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Remembering Sen. John McCain; Two People Killed, 11 Injured In Florida Mass Shooting; Former Archbishop Calls For Pope Francis' Resignation; Neil Simon Dies At 91. Aired 5:30-6a ET

Aired August 27, 2018 - 05:30   ET



[05:30:40] (BEGIN VIDEO CLIP)

SEN. JEFF FLAKE (R), ARIZONA: It's tough to imagine the Senate without him. It's tough to imagine politics without John McCain.


LAURA JARRETT, CNN ANCHOR: Reality setting in for emotional colleagues of John McCain. A week of tributes is now set for legendary senator.

DAVE BRIGGS, CNN ANCHOR: Florida targeted by a mass shooter once again. This time it was a football video game tournament.

JARRETT: And the legendary Neil Simon has passed away. The playwright leaves behind a list of iconic shows that shaped comedy in the 20th century.

Welcome back to EARLY START. I'm Laura Jarrett.

BRIGGS: I'm Dave Briggs. It is 5:31 eastern time on a Monday.

We are remembering the late, great Sen. John McCain -- the patriot, the maverick, the man who sacrificed. He was all about service.

So here's how he might want you to remember him from his own memoir.


SEN. JOHN MCCAIN (R), ARIZONA: I hope those who mourn my passing, and even those who don't, will celebrate as I celebrate a happy life lived in imperfect service to a country mad of ideals, whose continued success if the hope of the world.

And I wish all of you great adventures, good company, and lives as lucky as mine.


BRIGGS: Lucky -- he called himself fortunate. He suffered through brain cancer and five and a half years as a POW and considered himself lucky, Laura. JARRETT: Yes, absolutely.

BRIGGS: We will remember him in a just moment with Julian Zelizer, a historian at Princeton.

But we start with the tributes pouring in from around the world for John McCain, a titan of American politics -- a true American hero.

The Arizona senator died this weekend at his ranch in Sedona, Arizona. He was 81.

His death coming a day after his family announced he had stopped all treatments for brain cancer which he had been battling for over a year.

JARRETT: McCain served as a naval bomber pilot and spent nearly six years as a prisoner of war in Vietnam, famously refusing an early release.

He made his name in politics as a conservative maverick -- a giant of the Senate and two-time presidential candidate.

McCain is survived by his wife Cindy, seven children, and his mother Roberta, who is 106 years old.

There are plans for a full week of memorials. We get more on that from CNN's Kyung Lah in Phoenix.


KYUNG LAH, CNN SENIOR NATIONAL CORRESPONDENT: Well, Dave and Laura, Sen. John McCain, such a prominent national figure but Arizona's favorite son -- his services will begin here in his home state. The flags at the Capitol have been lowered in remembrance of the senator and it is here where the services will begin.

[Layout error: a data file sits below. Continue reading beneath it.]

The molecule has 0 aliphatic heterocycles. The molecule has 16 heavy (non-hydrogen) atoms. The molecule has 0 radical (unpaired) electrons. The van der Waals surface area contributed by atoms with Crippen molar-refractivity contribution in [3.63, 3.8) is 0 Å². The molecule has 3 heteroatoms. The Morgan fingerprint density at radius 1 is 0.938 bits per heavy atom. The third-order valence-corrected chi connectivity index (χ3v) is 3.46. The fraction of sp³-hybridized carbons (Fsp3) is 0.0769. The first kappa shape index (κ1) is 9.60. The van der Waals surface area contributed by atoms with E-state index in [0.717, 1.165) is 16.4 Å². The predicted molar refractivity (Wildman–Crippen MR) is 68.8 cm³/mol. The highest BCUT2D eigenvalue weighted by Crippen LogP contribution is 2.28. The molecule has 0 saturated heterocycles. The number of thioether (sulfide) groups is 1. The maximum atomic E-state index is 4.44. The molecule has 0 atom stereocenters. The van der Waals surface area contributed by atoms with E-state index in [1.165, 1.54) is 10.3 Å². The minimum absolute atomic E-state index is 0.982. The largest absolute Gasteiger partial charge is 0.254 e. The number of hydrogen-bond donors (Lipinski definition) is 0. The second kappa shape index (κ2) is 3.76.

After a private service at the Rotunda, he will lie in state for six hours. Members of the public will begin to come in and say farewell.

On Thursday morning there will be a public memorial service at a local Baptist church in Phoenix and then the senator departs for Washington.

On Friday, the senator will lie in state at the U.S. Capitol Rotunda. On Saturday, a national memorial service at the National Cathedral.

And then on Sunday, Sen. McCain will be laid to rest at the U.S. Naval Academy in Annapolis where he began his public service, beginning his military life there. That is where will be his final resting place -- Dave, Laura.


BRIGGS: All right, Kyung Lah, thank you.

Let's bring in Daniel Lippman, reporter and co-author of Politico's "Playbook". And, CNN political analyst Julian Zelizer, historian and professor at Princeton University.

Good morning to both of you.

I want to allow you both to just kind of share your reflections on what John McCain meant for this country.

Julian, if you were teaching a course about John McCain, what would you want the students to know about this hero?

JULIAN ZELIZER, CNN POLITICAL ANALYST, HISTORIAN AND PROFESSOR, PRINCETON UNIVERSITY: Well, most important, this is someone who devoted his life to public service. Whether it was the military or whether it was in Congress, he committed himself to the role of the government as a representative, as a senator, and I think that's most important.